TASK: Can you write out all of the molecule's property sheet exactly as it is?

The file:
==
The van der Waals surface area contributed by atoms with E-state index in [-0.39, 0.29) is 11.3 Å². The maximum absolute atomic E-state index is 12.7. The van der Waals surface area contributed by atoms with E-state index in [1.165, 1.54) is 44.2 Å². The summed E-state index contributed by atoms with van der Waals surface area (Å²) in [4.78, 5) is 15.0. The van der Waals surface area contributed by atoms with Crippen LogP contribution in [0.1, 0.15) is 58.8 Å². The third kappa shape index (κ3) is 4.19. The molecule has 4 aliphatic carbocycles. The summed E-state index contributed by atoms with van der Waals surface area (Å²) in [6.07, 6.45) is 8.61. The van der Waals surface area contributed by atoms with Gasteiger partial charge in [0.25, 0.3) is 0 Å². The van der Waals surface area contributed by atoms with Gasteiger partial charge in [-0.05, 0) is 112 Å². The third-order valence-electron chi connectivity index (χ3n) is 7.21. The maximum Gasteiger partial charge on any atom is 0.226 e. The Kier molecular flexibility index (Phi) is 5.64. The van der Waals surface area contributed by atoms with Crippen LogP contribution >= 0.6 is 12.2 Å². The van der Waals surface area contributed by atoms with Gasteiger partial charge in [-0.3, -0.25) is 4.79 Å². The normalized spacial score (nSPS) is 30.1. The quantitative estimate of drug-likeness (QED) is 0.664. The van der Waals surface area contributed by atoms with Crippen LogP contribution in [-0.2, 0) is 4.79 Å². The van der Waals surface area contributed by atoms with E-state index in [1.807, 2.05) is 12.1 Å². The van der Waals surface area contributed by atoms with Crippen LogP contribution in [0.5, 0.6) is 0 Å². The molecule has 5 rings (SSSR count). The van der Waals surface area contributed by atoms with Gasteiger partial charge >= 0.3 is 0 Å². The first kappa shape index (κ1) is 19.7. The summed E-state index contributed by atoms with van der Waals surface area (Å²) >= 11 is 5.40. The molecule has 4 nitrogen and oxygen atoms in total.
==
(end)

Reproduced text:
The van der Waals surface area contributed by atoms with E-state index in [-0.39, 0.29) is 11.3 Å². The maximum absolute atomic E-state index is 12.7. The van der Waals surface area contributed by atoms with E-state index in [1.165, 1.54) is 44.2 Å². The summed E-state index contributed by atoms with van der Waals surface area (Å²) in [4.78, 5) is 15.0. The van der Waals surface area contributed by atoms with Crippen LogP contribution in [0.1, 0.15) is 58.8 Å². The third kappa shape index (κ3) is 4.19. The molecule has 4 aliphatic carbocycles. The summed E-state index contributed by atoms with van der Waals surface area (Å²) in [6.07, 6.45) is 8.61. The van der Waals surface area contributed by atoms with Gasteiger partial charge in [0.25, 0.3) is 0 Å². The van der Waals surface area contributed by atoms with Gasteiger partial charge in [-0.05, 0) is 112 Å². The third-order valence-electron chi connectivity index (χ3n) is 7.21. The maximum Gasteiger partial charge on any atom is 0.226 e. The Kier molecular flexibility index (Phi) is 5.64. The van der Waals surface area contributed by atoms with Crippen LogP contribution >= 0.6 is 12.2 Å². The van der Waals surface area contributed by atoms with Gasteiger partial charge in [-0.3, -0.25) is 4.79 Å². The normalized spacial score (nSPS) is 30.1. The quantitative estimate of drug-likeness (QED) is 0.664. The van der Waals surface area contributed by atoms with Crippen LogP contribution in [-0.2, 0) is 4.79 Å². The van der Waals surface area contributed by atoms with E-state index in [1.807, 2.05) is 12.1 Å². The van der Waals surface area contributed by atoms with Crippen LogP contribution in [0.5, 0.6) is 0 Å². The molecule has 5 rings (SSSR count). The van der Waals surface area contributed by atoms with Gasteiger partial charge >= 0.3 is 0 Å². The first kappa shape index (κ1) is 19.7. The summed E-state index contributed by atoms with van der Waals surface area (Å²) >= 11 is 5.40. The molecule has 4 nitrogen and oxygen atoms in total.